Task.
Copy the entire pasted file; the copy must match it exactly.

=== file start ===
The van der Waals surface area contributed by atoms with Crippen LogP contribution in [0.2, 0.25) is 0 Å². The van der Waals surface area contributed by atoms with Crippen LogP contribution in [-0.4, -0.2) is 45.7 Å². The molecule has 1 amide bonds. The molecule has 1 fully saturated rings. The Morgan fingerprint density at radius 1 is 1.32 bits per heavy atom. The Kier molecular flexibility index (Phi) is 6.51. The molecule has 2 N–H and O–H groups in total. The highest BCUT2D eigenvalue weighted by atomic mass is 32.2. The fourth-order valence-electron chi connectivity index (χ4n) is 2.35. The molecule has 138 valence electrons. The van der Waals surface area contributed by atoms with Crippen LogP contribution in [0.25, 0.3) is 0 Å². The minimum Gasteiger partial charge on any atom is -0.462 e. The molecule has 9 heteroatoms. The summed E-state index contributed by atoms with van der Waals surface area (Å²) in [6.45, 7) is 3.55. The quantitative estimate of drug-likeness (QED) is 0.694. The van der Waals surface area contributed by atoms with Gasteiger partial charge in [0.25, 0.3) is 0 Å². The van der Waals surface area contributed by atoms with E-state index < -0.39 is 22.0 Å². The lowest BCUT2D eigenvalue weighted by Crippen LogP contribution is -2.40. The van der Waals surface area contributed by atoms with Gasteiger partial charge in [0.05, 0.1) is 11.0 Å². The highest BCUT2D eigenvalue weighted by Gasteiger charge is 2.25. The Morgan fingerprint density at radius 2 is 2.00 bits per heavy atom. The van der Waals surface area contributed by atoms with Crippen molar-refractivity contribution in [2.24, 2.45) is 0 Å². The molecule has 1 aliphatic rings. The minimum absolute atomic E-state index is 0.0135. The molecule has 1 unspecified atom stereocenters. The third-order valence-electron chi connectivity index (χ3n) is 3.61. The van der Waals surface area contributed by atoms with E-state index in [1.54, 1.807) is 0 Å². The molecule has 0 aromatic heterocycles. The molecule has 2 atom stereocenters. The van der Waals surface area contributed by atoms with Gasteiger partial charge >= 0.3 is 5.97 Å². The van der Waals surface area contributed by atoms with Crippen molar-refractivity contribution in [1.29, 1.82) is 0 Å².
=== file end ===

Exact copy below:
The van der Waals surface area contributed by atoms with Crippen LogP contribution in [0.2, 0.25) is 0 Å². The van der Waals surface area contributed by atoms with Crippen LogP contribution in [-0.4, -0.2) is 45.7 Å². The molecule has 1 amide bonds. The molecule has 1 fully saturated rings. The Morgan fingerprint density at radius 1 is 1.32 bits per heavy atom. The Kier molecular flexibility index (Phi) is 6.51. The molecule has 2 N–H and O–H groups in total. The highest BCUT2D eigenvalue weighted by atomic mass is 32.2. The fourth-order valence-electron chi connectivity index (χ4n) is 2.35. The molecule has 138 valence electrons. The van der Waals surface area contributed by atoms with Crippen LogP contribution in [0.25, 0.3) is 0 Å². The minimum Gasteiger partial charge on any atom is -0.462 e. The molecule has 9 heteroatoms. The summed E-state index contributed by atoms with van der Waals surface area (Å²) in [6.45, 7) is 3.55. The quantitative estimate of drug-likeness (QED) is 0.694. The van der Waals surface area contributed by atoms with Gasteiger partial charge in [0.25, 0.3) is 0 Å². The van der Waals surface area contributed by atoms with E-state index < -0.39 is 22.0 Å². The lowest BCUT2D eigenvalue weighted by Crippen LogP contribution is -2.40. The van der Waals surface area contributed by atoms with Gasteiger partial charge in [0.05, 0.1) is 11.0 Å². The highest BCUT2D eigenvalue weighted by Gasteiger charge is 2.25. The Morgan fingerprint density at radius 2 is 2.00 bits per heavy atom. The van der Waals surface area contributed by atoms with Crippen molar-refractivity contribution in [2.24, 2.45) is 0 Å². The molecule has 1 aliphatic rings. The minimum absolute atomic E-state index is 0.0135. The molecule has 1 unspecified atom stereocenters. The third-order valence-electron chi connectivity index (χ3n) is 3.61. The van der Waals surface area contributed by atoms with E-state index in [1.54, 1.807) is 0 Å². The molecule has 0 aromatic heterocycles. The molecule has 2 atom stereocenters. The van der Waals surface area contributed by atoms with Gasteiger partial charge >= 0.3 is 5.97 Å². The van der Waals surface area contributed by atoms with Crippen molar-refractivity contribution in [1.29, 1.82) is 0 Å².